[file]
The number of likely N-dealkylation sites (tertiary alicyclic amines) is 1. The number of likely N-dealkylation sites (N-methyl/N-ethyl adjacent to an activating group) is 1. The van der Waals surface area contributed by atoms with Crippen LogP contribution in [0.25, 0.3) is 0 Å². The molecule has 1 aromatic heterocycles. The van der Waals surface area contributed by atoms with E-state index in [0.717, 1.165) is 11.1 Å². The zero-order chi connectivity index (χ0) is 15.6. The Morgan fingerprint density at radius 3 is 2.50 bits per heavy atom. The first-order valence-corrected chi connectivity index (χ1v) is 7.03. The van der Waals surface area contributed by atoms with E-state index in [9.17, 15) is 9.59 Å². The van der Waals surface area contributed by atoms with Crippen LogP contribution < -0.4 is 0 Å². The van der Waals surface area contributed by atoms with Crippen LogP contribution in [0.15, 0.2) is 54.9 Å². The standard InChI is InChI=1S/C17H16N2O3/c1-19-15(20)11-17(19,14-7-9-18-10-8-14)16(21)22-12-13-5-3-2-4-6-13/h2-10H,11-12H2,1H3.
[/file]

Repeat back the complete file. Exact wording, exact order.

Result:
The number of likely N-dealkylation sites (tertiary alicyclic amines) is 1. The number of likely N-dealkylation sites (N-methyl/N-ethyl adjacent to an activating group) is 1. The van der Waals surface area contributed by atoms with Crippen LogP contribution in [0.25, 0.3) is 0 Å². The molecule has 1 aromatic heterocycles. The van der Waals surface area contributed by atoms with E-state index in [0.717, 1.165) is 11.1 Å². The zero-order chi connectivity index (χ0) is 15.6. The Morgan fingerprint density at radius 3 is 2.50 bits per heavy atom. The first-order valence-corrected chi connectivity index (χ1v) is 7.03. The van der Waals surface area contributed by atoms with E-state index in [9.17, 15) is 9.59 Å². The van der Waals surface area contributed by atoms with Crippen LogP contribution < -0.4 is 0 Å². The van der Waals surface area contributed by atoms with Crippen LogP contribution in [0.15, 0.2) is 54.9 Å². The standard InChI is InChI=1S/C17H16N2O3/c1-19-15(20)11-17(19,14-7-9-18-10-8-14)16(21)22-12-13-5-3-2-4-6-13/h2-10H,11-12H2,1H3.